Tham-Gong Temple, a cultural gem nestled in Seri Kembangan, Malaysia.
Tham-Gong Temple traces its roots back to Hui Zhou, Guangdong Province in China, where many current Seri Kembangan villagers originated from. The temple’s relocation from Bukit Jalil (1896) to its current site in Seri Kembangan took place in 1948 during the emergency period in Malaya.
According to legend, Tham-Gong, believed to have lived during the Yuan Dynasty, possessed extraordinary abilities from a young age. He aided fishermen and boatmen, predicted weather patterns, and provided healing to the afflicted. At the age of thirteen, Tham-Gong achieved transcendence, ascending to a higher realm. In commemoration of his virtuous life, the villagers erected Tham-Gong Temple as a place of reverence and remembrance.
One notable feature of Tham-Gong Temple is its adaptation of the residential house form, incorporating a central courtyard. This design element allows abundant natural light to permeate the temple.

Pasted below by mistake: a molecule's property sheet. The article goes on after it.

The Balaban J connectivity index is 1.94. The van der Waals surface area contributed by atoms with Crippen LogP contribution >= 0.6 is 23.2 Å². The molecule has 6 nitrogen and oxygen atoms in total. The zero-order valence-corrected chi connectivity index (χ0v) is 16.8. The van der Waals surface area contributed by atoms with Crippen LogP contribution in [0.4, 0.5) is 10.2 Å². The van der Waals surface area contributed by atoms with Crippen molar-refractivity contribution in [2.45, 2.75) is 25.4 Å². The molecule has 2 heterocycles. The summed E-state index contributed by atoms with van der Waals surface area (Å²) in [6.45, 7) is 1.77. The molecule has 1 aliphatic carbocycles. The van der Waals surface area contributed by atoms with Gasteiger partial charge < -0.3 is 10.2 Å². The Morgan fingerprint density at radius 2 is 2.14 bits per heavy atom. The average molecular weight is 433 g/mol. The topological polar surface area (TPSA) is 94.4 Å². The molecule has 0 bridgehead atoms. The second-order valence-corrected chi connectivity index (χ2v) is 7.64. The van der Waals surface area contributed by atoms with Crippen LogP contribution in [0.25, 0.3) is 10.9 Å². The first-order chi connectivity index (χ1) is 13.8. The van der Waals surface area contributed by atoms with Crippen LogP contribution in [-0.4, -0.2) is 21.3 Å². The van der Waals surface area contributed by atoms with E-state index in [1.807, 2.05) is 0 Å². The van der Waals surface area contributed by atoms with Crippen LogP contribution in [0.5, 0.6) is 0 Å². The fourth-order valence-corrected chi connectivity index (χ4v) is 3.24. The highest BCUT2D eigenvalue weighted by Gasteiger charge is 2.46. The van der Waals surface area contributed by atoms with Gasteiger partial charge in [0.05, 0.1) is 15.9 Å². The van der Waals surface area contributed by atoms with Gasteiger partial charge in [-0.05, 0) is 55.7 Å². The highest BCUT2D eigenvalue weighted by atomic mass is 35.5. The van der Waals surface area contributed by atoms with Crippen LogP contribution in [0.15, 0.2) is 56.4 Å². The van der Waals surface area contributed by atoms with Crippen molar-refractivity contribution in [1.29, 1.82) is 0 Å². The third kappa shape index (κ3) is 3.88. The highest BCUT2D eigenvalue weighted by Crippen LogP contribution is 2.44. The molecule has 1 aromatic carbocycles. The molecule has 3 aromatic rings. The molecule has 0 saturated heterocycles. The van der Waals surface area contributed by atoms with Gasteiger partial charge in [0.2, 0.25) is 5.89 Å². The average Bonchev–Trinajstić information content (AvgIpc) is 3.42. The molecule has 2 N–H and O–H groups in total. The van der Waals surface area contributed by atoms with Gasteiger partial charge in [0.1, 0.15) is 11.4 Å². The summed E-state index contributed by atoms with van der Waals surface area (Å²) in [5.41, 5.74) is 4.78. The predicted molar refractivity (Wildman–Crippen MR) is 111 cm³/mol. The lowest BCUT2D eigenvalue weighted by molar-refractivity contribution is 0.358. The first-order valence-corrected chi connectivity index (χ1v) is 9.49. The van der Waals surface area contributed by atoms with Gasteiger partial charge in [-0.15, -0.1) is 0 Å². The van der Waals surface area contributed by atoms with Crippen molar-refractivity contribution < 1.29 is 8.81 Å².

Additionally, the courtyard at Tham-Gong Temple served as a home for revered tortoises, animals considered sacred in Chinese culture.
To ensure optimal ventilation and airflow, Tham-Gong Temple incorporates vent blocks and strategically placed windows throughout the building. These architectural features allow a steady flow of fresh air, creating a pleasant environment for worshipers and visitors alike.
Centuries ago, temples played a crucial role as centers of education, providing private and free schooling opportunities. Tham-Gong Temple’s influence extended beyond its religious functions, as the temple committee actively contributed to the establishment of several schools across Malaysia. Notable examples include SJK (C) Tai Thung and SJK (C) Chi Hwa in Sandakan, as well as SJK (C) Chi Chi, leaving an indelible mark on the educational landscape.